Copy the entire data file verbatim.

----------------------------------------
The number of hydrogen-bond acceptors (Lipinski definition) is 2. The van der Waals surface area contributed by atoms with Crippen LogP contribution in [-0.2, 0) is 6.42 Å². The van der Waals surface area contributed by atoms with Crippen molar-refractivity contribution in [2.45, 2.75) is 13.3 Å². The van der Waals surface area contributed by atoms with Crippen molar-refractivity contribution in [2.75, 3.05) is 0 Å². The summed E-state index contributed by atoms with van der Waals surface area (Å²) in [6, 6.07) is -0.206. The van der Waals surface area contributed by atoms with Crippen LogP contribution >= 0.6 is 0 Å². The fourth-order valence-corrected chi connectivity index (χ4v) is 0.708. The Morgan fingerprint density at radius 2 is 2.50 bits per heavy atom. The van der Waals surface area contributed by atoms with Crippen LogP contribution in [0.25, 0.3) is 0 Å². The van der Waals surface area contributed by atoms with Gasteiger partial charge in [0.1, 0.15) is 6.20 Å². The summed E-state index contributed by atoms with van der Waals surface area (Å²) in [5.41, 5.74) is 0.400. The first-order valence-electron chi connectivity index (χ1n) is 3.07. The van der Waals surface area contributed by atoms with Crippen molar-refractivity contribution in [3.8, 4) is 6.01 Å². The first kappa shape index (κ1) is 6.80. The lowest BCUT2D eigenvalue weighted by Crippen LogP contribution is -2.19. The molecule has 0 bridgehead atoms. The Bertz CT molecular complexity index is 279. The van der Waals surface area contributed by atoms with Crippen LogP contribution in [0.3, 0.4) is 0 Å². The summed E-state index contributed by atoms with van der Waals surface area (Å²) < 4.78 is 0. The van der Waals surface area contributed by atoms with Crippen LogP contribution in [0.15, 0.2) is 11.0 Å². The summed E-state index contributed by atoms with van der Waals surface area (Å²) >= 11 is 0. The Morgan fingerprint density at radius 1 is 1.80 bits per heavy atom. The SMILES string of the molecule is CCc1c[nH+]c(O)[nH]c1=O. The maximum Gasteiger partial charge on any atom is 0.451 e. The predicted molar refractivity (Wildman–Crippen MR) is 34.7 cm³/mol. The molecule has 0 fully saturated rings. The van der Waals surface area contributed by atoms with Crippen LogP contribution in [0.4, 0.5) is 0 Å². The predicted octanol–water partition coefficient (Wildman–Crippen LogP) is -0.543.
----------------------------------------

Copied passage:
The number of hydrogen-bond acceptors (Lipinski definition) is 2. The van der Waals surface area contributed by atoms with Crippen LogP contribution in [-0.2, 0) is 6.42 Å². The van der Waals surface area contributed by atoms with Crippen molar-refractivity contribution in [2.45, 2.75) is 13.3 Å². The van der Waals surface area contributed by atoms with Crippen molar-refractivity contribution in [2.75, 3.05) is 0 Å². The summed E-state index contributed by atoms with van der Waals surface area (Å²) in [6, 6.07) is -0.206. The van der Waals surface area contributed by atoms with Crippen LogP contribution >= 0.6 is 0 Å². The fourth-order valence-corrected chi connectivity index (χ4v) is 0.708. The Morgan fingerprint density at radius 2 is 2.50 bits per heavy atom. The van der Waals surface area contributed by atoms with Crippen LogP contribution in [0.25, 0.3) is 0 Å². The van der Waals surface area contributed by atoms with Gasteiger partial charge in [0.1, 0.15) is 6.20 Å². The summed E-state index contributed by atoms with van der Waals surface area (Å²) in [5.41, 5.74) is 0.400. The first-order valence-electron chi connectivity index (χ1n) is 3.07. The van der Waals surface area contributed by atoms with Crippen molar-refractivity contribution in [3.8, 4) is 6.01 Å². The first kappa shape index (κ1) is 6.80. The lowest BCUT2D eigenvalue weighted by Crippen LogP contribution is -2.19. The molecule has 0 bridgehead atoms. The Bertz CT molecular complexity index is 279. The van der Waals surface area contributed by atoms with Crippen LogP contribution in [0.3, 0.4) is 0 Å². The summed E-state index contributed by atoms with van der Waals surface area (Å²) < 4.78 is 0. The van der Waals surface area contributed by atoms with Crippen LogP contribution in [0.15, 0.2) is 11.0 Å². The summed E-state index contributed by atoms with van der Waals surface area (Å²) >= 11 is 0. The Morgan fingerprint density at radius 1 is 1.80 bits per heavy atom. The SMILES string of the molecule is CCc1c[nH+]c(O)[nH]c1=O. The maximum Gasteiger partial charge on any atom is 0.451 e. The predicted molar refractivity (Wildman–Crippen MR) is 34.7 cm³/mol. The molecule has 0 fully saturated rings. The van der Waals surface area contributed by atoms with Crippen LogP contribution in [0.4, 0.5) is 0 Å². The predicted octanol–water partition coefficient (Wildman–Crippen LogP) is -0.543.